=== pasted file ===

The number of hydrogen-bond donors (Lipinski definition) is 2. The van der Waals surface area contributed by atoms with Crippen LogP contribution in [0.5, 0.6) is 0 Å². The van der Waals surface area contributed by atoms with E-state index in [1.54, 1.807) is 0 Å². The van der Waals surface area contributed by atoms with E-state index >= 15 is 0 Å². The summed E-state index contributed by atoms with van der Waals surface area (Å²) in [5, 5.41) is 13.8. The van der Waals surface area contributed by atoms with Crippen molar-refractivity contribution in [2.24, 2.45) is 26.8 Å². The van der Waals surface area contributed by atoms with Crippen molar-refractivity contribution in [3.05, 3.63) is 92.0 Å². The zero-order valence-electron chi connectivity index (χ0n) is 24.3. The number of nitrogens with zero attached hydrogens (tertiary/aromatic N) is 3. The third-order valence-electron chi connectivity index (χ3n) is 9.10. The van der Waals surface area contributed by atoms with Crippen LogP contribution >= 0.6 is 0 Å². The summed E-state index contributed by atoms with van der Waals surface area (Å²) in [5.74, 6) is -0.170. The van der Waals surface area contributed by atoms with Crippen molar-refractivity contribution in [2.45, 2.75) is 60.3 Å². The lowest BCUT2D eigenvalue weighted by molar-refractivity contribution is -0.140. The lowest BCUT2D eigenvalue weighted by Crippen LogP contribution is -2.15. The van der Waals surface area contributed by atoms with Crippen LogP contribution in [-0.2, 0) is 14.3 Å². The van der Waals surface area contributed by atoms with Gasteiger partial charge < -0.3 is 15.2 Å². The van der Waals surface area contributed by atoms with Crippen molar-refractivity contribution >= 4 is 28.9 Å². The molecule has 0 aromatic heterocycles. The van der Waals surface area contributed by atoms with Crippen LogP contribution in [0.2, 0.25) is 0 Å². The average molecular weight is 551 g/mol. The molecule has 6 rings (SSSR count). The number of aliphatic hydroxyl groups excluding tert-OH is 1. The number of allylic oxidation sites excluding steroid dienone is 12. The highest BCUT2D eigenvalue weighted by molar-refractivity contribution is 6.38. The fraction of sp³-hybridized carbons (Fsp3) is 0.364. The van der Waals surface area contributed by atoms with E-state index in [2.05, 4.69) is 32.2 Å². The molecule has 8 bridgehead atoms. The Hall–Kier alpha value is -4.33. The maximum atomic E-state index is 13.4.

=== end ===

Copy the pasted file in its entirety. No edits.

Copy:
The number of hydrogen-bond donors (Lipinski definition) is 2. The van der Waals surface area contributed by atoms with Crippen LogP contribution in [0.5, 0.6) is 0 Å². The van der Waals surface area contributed by atoms with E-state index in [1.54, 1.807) is 0 Å². The van der Waals surface area contributed by atoms with E-state index >= 15 is 0 Å². The summed E-state index contributed by atoms with van der Waals surface area (Å²) in [5, 5.41) is 13.8. The van der Waals surface area contributed by atoms with Crippen molar-refractivity contribution in [2.24, 2.45) is 26.8 Å². The van der Waals surface area contributed by atoms with Crippen molar-refractivity contribution in [3.05, 3.63) is 92.0 Å². The zero-order valence-electron chi connectivity index (χ0n) is 24.3. The number of nitrogens with zero attached hydrogens (tertiary/aromatic N) is 3. The third-order valence-electron chi connectivity index (χ3n) is 9.10. The van der Waals surface area contributed by atoms with Crippen LogP contribution >= 0.6 is 0 Å². The summed E-state index contributed by atoms with van der Waals surface area (Å²) in [5.74, 6) is -0.170. The van der Waals surface area contributed by atoms with Crippen molar-refractivity contribution in [2.45, 2.75) is 60.3 Å². The lowest BCUT2D eigenvalue weighted by molar-refractivity contribution is -0.140. The lowest BCUT2D eigenvalue weighted by Crippen LogP contribution is -2.15. The van der Waals surface area contributed by atoms with Crippen LogP contribution in [-0.2, 0) is 14.3 Å². The van der Waals surface area contributed by atoms with Gasteiger partial charge < -0.3 is 15.2 Å². The van der Waals surface area contributed by atoms with Crippen molar-refractivity contribution >= 4 is 28.9 Å². The molecule has 0 aromatic heterocycles. The van der Waals surface area contributed by atoms with Crippen LogP contribution in [0.2, 0.25) is 0 Å². The average molecular weight is 551 g/mol. The molecule has 6 rings (SSSR count). The number of aliphatic hydroxyl groups excluding tert-OH is 1. The number of allylic oxidation sites excluding steroid dienone is 12. The highest BCUT2D eigenvalue weighted by molar-refractivity contribution is 6.38. The fraction of sp³-hybridized carbons (Fsp3) is 0.364. The van der Waals surface area contributed by atoms with E-state index in [2.05, 4.69) is 32.2 Å². The molecule has 8 bridgehead atoms. The Hall–Kier alpha value is -4.33. The maximum atomic E-state index is 13.4.